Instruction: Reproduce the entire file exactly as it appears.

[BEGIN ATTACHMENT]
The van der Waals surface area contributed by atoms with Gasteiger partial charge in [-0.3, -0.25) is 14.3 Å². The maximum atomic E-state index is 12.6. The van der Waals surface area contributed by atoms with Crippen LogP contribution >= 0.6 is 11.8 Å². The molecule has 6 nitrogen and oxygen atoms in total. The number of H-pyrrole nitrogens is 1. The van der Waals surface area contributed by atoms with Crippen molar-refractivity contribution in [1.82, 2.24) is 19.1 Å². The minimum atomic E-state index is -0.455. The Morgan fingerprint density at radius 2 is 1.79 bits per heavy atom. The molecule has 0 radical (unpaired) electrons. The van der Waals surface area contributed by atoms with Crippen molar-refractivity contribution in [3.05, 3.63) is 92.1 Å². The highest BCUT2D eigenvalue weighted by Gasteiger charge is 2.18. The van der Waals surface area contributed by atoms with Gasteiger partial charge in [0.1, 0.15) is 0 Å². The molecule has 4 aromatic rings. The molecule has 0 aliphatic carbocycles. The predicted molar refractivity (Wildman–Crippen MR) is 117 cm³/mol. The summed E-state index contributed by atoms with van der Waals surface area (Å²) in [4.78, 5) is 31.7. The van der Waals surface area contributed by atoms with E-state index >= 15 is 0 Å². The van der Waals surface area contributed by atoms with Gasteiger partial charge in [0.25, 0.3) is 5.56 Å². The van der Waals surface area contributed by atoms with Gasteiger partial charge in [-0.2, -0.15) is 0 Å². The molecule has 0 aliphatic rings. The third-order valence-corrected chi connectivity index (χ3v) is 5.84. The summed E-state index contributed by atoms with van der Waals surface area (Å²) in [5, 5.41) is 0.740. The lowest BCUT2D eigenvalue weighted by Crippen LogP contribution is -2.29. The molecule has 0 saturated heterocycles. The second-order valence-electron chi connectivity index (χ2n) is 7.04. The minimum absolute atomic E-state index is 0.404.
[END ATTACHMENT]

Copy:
The van der Waals surface area contributed by atoms with Gasteiger partial charge in [-0.3, -0.25) is 14.3 Å². The maximum atomic E-state index is 12.6. The van der Waals surface area contributed by atoms with Crippen LogP contribution >= 0.6 is 11.8 Å². The molecule has 6 nitrogen and oxygen atoms in total. The number of H-pyrrole nitrogens is 1. The van der Waals surface area contributed by atoms with Crippen molar-refractivity contribution in [1.82, 2.24) is 19.1 Å². The minimum atomic E-state index is -0.455. The Morgan fingerprint density at radius 2 is 1.79 bits per heavy atom. The molecule has 0 radical (unpaired) electrons. The van der Waals surface area contributed by atoms with Crippen molar-refractivity contribution in [3.05, 3.63) is 92.1 Å². The highest BCUT2D eigenvalue weighted by Gasteiger charge is 2.18. The van der Waals surface area contributed by atoms with Gasteiger partial charge in [0.1, 0.15) is 0 Å². The molecule has 4 aromatic rings. The molecule has 0 aliphatic carbocycles. The predicted molar refractivity (Wildman–Crippen MR) is 117 cm³/mol. The summed E-state index contributed by atoms with van der Waals surface area (Å²) in [4.78, 5) is 31.7. The van der Waals surface area contributed by atoms with E-state index >= 15 is 0 Å². The van der Waals surface area contributed by atoms with Gasteiger partial charge in [0.25, 0.3) is 5.56 Å². The van der Waals surface area contributed by atoms with Gasteiger partial charge in [-0.2, -0.15) is 0 Å². The molecule has 0 aliphatic rings. The third-order valence-corrected chi connectivity index (χ3v) is 5.84. The summed E-state index contributed by atoms with van der Waals surface area (Å²) in [5, 5.41) is 0.740. The lowest BCUT2D eigenvalue weighted by Crippen LogP contribution is -2.29. The molecule has 0 saturated heterocycles. The second-order valence-electron chi connectivity index (χ2n) is 7.04. The minimum absolute atomic E-state index is 0.404.